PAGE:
Cover Story

If the U.S. national anthem plays at this summer's Olympics in Beijing, it's likely that a proud psychologist will watch the medal ceremony knowing that he or she had a small part in fulfilling that athlete's dreams.

Increasingly, psychologists help Olympians improve their concentration, focus their skills and cope with the intense pressure of high-level competition.

Here are some of the psychologists who helped prepare America's 2008 Olympians:

  • James Bauman, PhD, of the U.S. Olympic Training Center in Chula Vista, Calif., is making his fifth trip to the Olympics, working primarily with U.S. Swimming, U.S. Track and Field, U.S. Women's Softball, and the first-ever Olympic Bicycle Motocross teams. While in China, he will help the athletes focus on their competitive routines and manage their stress. "People now understand we're there to help them with their strengths," he says.

  • Charlie Brown, PhD, a private practitioner in Charlotte, N.C., has trained members of the U.S. Whitewater, Canoe/Kayak teams to stay focused during races. Although he won't be traveling to China, he'll continue to coach the athletes via online chats. "I'll be helping them through cyberspace," he says.

  • Chris Carr, PhD, of the Sport and Performance Psychology Program at St. Vincent Sports Performance Center in Indianapolis, is counseling the U.S. Diving Team at his second Olympics. "In a judged sport like this, my role is to help the divers focus on what they control ... their thoughts, their emotions and their preparation to dive at their best each time."

  • Karen Cogan, PhD, of the University of North Texas, is the U.S. TaeKwonDo Team's secret weapon. As the team's first sport psychologist, she put the athletes through competition simulations and trained them to use relaxation and imagery to improve their performance.

  • Ross Flowers, PhD, of U.S. Olympic Committee in Chula Vista, Calif., will be working with the U.S. Track and Field, Rowing and Canoe/Kayak teams. "I work with people who are blessed with great talent," says Flowers, who helps the athletes develop their mind-body connection and draw on the support of their friends and families.

  • Peter Haberl, EdD, of the U.S. Olympic Committee in Colorado Springs, Colo., prepares athletes from the U.S. Water Polo, Shooting and Track Cycling teams to handle both success and disappointment. "After all, there's a very small difference between being on the podium and finishing fourth," Haberl says.

  • Colleen Hacker, PhD, of Pacific Lutheran University, is going to the Olympics with the U.S. Field Hockey Team, which qualified for the games for the first time in 24 years. Hacker relies on such performance-enhancement techniques as imagery, focusing, distraction control and pre-performance routines. "I try to empower athletes to have the skills necessary to produce optimal performance at elite levels, to be at their best more often and to play their best when it counts the most," she says.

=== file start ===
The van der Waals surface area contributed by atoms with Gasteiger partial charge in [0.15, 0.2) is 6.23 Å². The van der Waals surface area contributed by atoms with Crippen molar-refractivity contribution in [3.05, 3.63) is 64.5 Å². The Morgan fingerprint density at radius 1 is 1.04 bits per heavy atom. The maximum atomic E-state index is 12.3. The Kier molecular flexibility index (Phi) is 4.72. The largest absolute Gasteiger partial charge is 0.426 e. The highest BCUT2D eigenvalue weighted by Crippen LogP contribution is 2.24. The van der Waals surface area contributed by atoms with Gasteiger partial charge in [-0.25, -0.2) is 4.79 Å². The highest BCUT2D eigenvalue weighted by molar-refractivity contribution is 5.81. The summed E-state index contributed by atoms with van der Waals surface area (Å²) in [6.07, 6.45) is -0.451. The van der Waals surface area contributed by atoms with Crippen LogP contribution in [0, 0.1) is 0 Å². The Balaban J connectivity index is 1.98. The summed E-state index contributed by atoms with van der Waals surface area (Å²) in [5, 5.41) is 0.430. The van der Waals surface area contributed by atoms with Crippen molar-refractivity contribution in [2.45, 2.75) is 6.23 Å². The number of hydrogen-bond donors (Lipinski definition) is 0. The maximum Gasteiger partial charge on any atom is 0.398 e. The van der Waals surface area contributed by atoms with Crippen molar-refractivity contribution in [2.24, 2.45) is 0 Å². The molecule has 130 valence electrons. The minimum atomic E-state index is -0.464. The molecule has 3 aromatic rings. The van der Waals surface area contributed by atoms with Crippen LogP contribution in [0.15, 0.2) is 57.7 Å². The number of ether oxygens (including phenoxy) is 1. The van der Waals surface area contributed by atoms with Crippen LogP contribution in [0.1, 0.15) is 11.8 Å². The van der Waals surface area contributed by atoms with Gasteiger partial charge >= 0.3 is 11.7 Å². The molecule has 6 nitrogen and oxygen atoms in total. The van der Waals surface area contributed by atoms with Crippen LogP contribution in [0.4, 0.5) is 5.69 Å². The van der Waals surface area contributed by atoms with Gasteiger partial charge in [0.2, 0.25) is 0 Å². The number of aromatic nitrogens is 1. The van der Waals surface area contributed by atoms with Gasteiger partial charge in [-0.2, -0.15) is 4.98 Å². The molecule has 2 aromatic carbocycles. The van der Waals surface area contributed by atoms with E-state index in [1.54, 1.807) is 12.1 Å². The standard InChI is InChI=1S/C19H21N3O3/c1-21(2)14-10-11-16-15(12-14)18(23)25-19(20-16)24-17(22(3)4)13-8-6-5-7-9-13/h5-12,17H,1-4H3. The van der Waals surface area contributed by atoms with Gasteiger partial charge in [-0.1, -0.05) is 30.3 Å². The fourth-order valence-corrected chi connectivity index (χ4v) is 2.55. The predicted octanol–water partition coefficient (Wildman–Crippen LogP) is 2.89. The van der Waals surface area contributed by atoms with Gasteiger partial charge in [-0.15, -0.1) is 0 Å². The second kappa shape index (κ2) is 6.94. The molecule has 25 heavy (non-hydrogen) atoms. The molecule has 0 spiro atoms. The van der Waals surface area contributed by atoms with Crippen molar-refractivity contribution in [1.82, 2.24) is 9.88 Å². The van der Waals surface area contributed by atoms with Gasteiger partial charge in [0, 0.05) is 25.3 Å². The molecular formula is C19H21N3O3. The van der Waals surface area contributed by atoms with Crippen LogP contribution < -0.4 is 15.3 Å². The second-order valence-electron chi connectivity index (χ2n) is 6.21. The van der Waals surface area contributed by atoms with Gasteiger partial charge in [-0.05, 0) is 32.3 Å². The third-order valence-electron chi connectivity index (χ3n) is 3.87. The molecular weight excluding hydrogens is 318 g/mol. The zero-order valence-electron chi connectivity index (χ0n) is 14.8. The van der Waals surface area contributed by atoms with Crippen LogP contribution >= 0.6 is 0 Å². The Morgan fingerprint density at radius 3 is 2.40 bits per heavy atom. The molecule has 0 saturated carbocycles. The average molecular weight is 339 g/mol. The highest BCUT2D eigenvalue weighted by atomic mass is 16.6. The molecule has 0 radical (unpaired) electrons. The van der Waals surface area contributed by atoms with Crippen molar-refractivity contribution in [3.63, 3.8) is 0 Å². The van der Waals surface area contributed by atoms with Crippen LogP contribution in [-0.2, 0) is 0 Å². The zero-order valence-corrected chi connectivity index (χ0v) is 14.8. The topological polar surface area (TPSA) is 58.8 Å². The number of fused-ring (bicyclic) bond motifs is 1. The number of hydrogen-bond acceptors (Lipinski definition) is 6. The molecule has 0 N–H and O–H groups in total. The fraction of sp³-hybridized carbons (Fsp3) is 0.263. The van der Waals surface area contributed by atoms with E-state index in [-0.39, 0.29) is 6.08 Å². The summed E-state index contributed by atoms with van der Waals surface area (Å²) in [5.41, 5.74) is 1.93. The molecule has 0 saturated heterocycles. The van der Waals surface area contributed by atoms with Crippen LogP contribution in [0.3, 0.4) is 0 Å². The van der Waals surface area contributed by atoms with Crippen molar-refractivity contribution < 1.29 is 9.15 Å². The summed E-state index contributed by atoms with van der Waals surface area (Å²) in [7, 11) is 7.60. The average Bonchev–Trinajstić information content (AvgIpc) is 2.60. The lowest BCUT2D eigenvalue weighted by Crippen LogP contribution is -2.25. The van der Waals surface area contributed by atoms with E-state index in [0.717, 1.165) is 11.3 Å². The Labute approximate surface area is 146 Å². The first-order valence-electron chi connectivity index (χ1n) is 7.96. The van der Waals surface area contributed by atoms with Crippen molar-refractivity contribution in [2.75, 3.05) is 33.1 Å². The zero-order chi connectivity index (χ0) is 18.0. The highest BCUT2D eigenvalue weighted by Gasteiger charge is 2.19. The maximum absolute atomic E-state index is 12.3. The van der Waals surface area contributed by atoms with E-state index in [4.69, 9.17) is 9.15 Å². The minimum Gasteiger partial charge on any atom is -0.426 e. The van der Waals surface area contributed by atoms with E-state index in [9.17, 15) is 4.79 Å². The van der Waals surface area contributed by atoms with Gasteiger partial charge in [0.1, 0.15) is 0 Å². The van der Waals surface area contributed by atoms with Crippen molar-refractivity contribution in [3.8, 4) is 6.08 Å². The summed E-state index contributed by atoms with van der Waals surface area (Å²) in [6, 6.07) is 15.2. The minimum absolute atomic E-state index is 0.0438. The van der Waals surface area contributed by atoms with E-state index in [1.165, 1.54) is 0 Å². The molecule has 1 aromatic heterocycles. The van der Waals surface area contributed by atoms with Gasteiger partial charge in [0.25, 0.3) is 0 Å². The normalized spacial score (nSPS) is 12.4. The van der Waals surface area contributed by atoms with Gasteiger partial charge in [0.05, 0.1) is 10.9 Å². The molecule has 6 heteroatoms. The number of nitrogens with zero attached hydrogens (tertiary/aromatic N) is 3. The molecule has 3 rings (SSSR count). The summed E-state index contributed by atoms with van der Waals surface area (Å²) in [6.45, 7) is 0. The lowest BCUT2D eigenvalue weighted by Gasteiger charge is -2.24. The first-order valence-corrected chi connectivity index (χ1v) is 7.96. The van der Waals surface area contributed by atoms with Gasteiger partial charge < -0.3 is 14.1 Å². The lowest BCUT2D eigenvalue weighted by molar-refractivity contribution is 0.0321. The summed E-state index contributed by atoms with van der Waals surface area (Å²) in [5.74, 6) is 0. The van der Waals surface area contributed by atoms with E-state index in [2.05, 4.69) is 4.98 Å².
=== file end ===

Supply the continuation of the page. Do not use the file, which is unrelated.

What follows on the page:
• Sean McCann, PhD, of the U.S. Olympic Committee in Colorado Springs, has worked with the U.S. Shooting Team since 1991 and the U.S. Weight Lifting Team for two years. This year, he's also working with the U.S. Bicycle Motocross Team, which debuts at this year's games, and the course is among the hardest they've ever ridden. "It's my job to help them deal with what they can control," he says.

  • Margaret Ottley, PhD, of West Chester University, is supporting the U.S. Track and Field Team by reinforcing skills athletes already use, including breathing techniques, positive self-talk and sensory awareness. "I support athletes' self-determination and drive to achieve their personal goals," she says.

  • Marshall Mintz, PsyD, of Springfield Psychological Associates in Springfield and Randolph, N.J., is attending his first Olympic games with gold and silver medalists from the U.S. Men's and Women's Rowing teams. Over the past year, Mintz has helped the athletes cope with putting their lives on hold to participate in the games. "There is also an increase in tension and stress around the Olympics, and my goal is to try to help the athletes to stay as intensely focused and committed to the task at hand," he says. (Read more about Mintz on page 64.)

  • Kirsten Peterson, PhD, of the U.S. Olympic Committee in Colorado Springs, will travel to Beijing to support the U.S. Wrestling and Boxing teams. "I'm awed by the dignity of these athletes and how they cope gracefully," she says.